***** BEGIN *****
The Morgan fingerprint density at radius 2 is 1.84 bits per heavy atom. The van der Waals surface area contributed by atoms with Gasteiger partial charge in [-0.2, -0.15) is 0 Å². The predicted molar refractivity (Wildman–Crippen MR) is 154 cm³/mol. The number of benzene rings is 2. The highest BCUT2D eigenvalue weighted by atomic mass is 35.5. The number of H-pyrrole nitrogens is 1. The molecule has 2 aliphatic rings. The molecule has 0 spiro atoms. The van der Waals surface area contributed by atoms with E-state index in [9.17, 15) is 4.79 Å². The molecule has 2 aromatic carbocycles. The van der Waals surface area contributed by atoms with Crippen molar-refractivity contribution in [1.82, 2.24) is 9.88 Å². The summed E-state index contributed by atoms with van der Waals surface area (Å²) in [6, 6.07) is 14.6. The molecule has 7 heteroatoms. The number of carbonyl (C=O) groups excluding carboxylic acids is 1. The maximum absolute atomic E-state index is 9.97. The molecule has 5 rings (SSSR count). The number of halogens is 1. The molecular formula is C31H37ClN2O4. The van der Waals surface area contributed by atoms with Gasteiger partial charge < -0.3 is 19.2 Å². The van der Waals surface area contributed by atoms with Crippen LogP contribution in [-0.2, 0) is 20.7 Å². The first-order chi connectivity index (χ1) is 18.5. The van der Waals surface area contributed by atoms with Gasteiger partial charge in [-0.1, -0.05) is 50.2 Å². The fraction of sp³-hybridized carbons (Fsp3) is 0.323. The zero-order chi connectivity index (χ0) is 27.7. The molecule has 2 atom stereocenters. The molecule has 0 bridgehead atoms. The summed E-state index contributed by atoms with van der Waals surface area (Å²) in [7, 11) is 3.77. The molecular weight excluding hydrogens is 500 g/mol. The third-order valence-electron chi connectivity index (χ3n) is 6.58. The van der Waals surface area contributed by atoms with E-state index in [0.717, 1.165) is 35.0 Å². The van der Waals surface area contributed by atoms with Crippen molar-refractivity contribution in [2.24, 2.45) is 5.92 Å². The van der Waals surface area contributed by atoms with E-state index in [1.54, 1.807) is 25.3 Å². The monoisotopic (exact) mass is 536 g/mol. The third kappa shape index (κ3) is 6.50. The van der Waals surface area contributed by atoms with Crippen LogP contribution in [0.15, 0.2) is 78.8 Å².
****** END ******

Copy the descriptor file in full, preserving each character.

The Morgan fingerprint density at radius 2 is 1.84 bits per heavy atom. The van der Waals surface area contributed by atoms with Gasteiger partial charge in [-0.2, -0.15) is 0 Å². The predicted molar refractivity (Wildman–Crippen MR) is 154 cm³/mol. The number of benzene rings is 2. The highest BCUT2D eigenvalue weighted by atomic mass is 35.5. The number of H-pyrrole nitrogens is 1. The molecule has 2 aliphatic rings. The molecule has 0 spiro atoms. The van der Waals surface area contributed by atoms with E-state index in [9.17, 15) is 4.79 Å². The molecule has 2 aromatic carbocycles. The van der Waals surface area contributed by atoms with Crippen molar-refractivity contribution in [1.82, 2.24) is 9.88 Å². The summed E-state index contributed by atoms with van der Waals surface area (Å²) in [6, 6.07) is 14.6. The molecule has 7 heteroatoms. The number of carbonyl (C=O) groups excluding carboxylic acids is 1. The maximum absolute atomic E-state index is 9.97. The molecule has 5 rings (SSSR count). The number of halogens is 1. The molecular formula is C31H37ClN2O4. The van der Waals surface area contributed by atoms with Gasteiger partial charge < -0.3 is 19.2 Å². The van der Waals surface area contributed by atoms with Crippen LogP contribution in [-0.2, 0) is 20.7 Å². The first-order chi connectivity index (χ1) is 18.5. The van der Waals surface area contributed by atoms with Gasteiger partial charge in [-0.1, -0.05) is 50.2 Å². The fraction of sp³-hybridized carbons (Fsp3) is 0.323. The zero-order chi connectivity index (χ0) is 27.7. The molecule has 2 atom stereocenters. The molecule has 0 bridgehead atoms. The summed E-state index contributed by atoms with van der Waals surface area (Å²) in [7, 11) is 3.77. The molecular weight excluding hydrogens is 500 g/mol. The third-order valence-electron chi connectivity index (χ3n) is 6.58. The van der Waals surface area contributed by atoms with E-state index in [0.717, 1.165) is 35.0 Å². The van der Waals surface area contributed by atoms with Crippen molar-refractivity contribution in [2.24, 2.45) is 5.92 Å². The van der Waals surface area contributed by atoms with E-state index in [1.54, 1.807) is 25.3 Å². The monoisotopic (exact) mass is 536 g/mol. The third kappa shape index (κ3) is 6.50. The van der Waals surface area contributed by atoms with Crippen LogP contribution in [0.15, 0.2) is 78.8 Å².